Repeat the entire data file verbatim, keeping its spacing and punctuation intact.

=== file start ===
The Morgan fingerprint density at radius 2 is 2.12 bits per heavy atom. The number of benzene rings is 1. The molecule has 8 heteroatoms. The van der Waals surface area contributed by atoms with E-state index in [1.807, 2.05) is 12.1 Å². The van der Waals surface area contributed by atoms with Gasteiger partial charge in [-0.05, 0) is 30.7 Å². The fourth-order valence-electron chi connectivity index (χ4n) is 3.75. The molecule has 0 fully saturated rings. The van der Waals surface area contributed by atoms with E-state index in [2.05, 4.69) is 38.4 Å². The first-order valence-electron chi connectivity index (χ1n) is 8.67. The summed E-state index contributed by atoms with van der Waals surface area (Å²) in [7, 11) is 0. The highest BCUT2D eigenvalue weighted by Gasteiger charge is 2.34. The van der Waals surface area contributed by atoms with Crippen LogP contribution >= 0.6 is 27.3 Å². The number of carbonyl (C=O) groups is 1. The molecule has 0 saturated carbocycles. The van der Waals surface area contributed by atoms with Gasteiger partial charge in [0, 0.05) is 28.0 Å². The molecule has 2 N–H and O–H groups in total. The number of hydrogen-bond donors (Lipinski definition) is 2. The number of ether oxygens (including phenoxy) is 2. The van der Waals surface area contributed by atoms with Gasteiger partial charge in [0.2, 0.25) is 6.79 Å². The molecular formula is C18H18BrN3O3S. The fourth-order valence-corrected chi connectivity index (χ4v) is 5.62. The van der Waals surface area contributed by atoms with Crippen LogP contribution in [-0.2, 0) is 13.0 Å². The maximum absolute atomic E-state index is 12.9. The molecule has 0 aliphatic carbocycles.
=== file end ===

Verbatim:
The Morgan fingerprint density at radius 2 is 2.12 bits per heavy atom. The number of benzene rings is 1. The molecule has 8 heteroatoms. The van der Waals surface area contributed by atoms with E-state index in [1.807, 2.05) is 12.1 Å². The van der Waals surface area contributed by atoms with Gasteiger partial charge in [-0.05, 0) is 30.7 Å². The fourth-order valence-electron chi connectivity index (χ4n) is 3.75. The molecule has 0 fully saturated rings. The van der Waals surface area contributed by atoms with E-state index in [2.05, 4.69) is 38.4 Å². The first-order valence-electron chi connectivity index (χ1n) is 8.67. The summed E-state index contributed by atoms with van der Waals surface area (Å²) in [7, 11) is 0. The highest BCUT2D eigenvalue weighted by Gasteiger charge is 2.34. The van der Waals surface area contributed by atoms with Crippen LogP contribution >= 0.6 is 27.3 Å². The number of carbonyl (C=O) groups is 1. The molecule has 0 saturated carbocycles. The van der Waals surface area contributed by atoms with Gasteiger partial charge in [0, 0.05) is 28.0 Å². The molecule has 2 N–H and O–H groups in total. The number of hydrogen-bond donors (Lipinski definition) is 2. The number of ether oxygens (including phenoxy) is 2. The van der Waals surface area contributed by atoms with Gasteiger partial charge in [0.2, 0.25) is 6.79 Å². The molecular formula is C18H18BrN3O3S. The fourth-order valence-corrected chi connectivity index (χ4v) is 5.62. The van der Waals surface area contributed by atoms with Crippen LogP contribution in [-0.2, 0) is 13.0 Å². The maximum absolute atomic E-state index is 12.9. The molecule has 0 aliphatic carbocycles.